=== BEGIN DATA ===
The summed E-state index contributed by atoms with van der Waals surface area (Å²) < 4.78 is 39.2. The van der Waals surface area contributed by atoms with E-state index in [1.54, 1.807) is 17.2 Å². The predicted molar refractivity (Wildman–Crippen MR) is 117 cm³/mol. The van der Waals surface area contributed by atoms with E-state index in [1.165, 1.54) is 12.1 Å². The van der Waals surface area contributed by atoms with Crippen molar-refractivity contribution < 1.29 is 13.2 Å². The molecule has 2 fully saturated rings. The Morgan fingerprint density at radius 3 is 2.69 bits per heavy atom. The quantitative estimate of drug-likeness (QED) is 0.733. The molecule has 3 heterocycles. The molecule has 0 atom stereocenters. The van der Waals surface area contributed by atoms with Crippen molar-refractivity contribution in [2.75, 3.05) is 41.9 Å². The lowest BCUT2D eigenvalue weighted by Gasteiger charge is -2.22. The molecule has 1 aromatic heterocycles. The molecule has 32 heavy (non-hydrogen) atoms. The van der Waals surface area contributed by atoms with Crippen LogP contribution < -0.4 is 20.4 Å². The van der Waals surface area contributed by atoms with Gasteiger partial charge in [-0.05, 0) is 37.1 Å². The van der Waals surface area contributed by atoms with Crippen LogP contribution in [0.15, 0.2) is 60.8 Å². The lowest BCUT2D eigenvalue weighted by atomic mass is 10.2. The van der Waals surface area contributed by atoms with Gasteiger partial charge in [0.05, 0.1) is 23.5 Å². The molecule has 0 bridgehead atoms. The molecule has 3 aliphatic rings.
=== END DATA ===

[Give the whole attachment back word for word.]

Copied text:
The summed E-state index contributed by atoms with van der Waals surface area (Å²) < 4.78 is 39.2. The van der Waals surface area contributed by atoms with E-state index in [1.54, 1.807) is 17.2 Å². The predicted molar refractivity (Wildman–Crippen MR) is 117 cm³/mol. The van der Waals surface area contributed by atoms with E-state index in [1.165, 1.54) is 12.1 Å². The van der Waals surface area contributed by atoms with Crippen molar-refractivity contribution < 1.29 is 13.2 Å². The molecule has 2 fully saturated rings. The Morgan fingerprint density at radius 3 is 2.69 bits per heavy atom. The quantitative estimate of drug-likeness (QED) is 0.733. The molecule has 3 heterocycles. The molecule has 0 atom stereocenters. The van der Waals surface area contributed by atoms with Crippen molar-refractivity contribution in [2.75, 3.05) is 41.9 Å². The lowest BCUT2D eigenvalue weighted by Gasteiger charge is -2.22. The molecule has 1 aromatic heterocycles. The molecule has 32 heavy (non-hydrogen) atoms. The van der Waals surface area contributed by atoms with Crippen LogP contribution < -0.4 is 20.4 Å². The van der Waals surface area contributed by atoms with Gasteiger partial charge in [-0.05, 0) is 37.1 Å². The van der Waals surface area contributed by atoms with Crippen LogP contribution in [0.15, 0.2) is 60.8 Å². The lowest BCUT2D eigenvalue weighted by atomic mass is 10.2. The van der Waals surface area contributed by atoms with Gasteiger partial charge in [0.05, 0.1) is 23.5 Å². The molecule has 0 bridgehead atoms. The molecule has 3 aliphatic rings.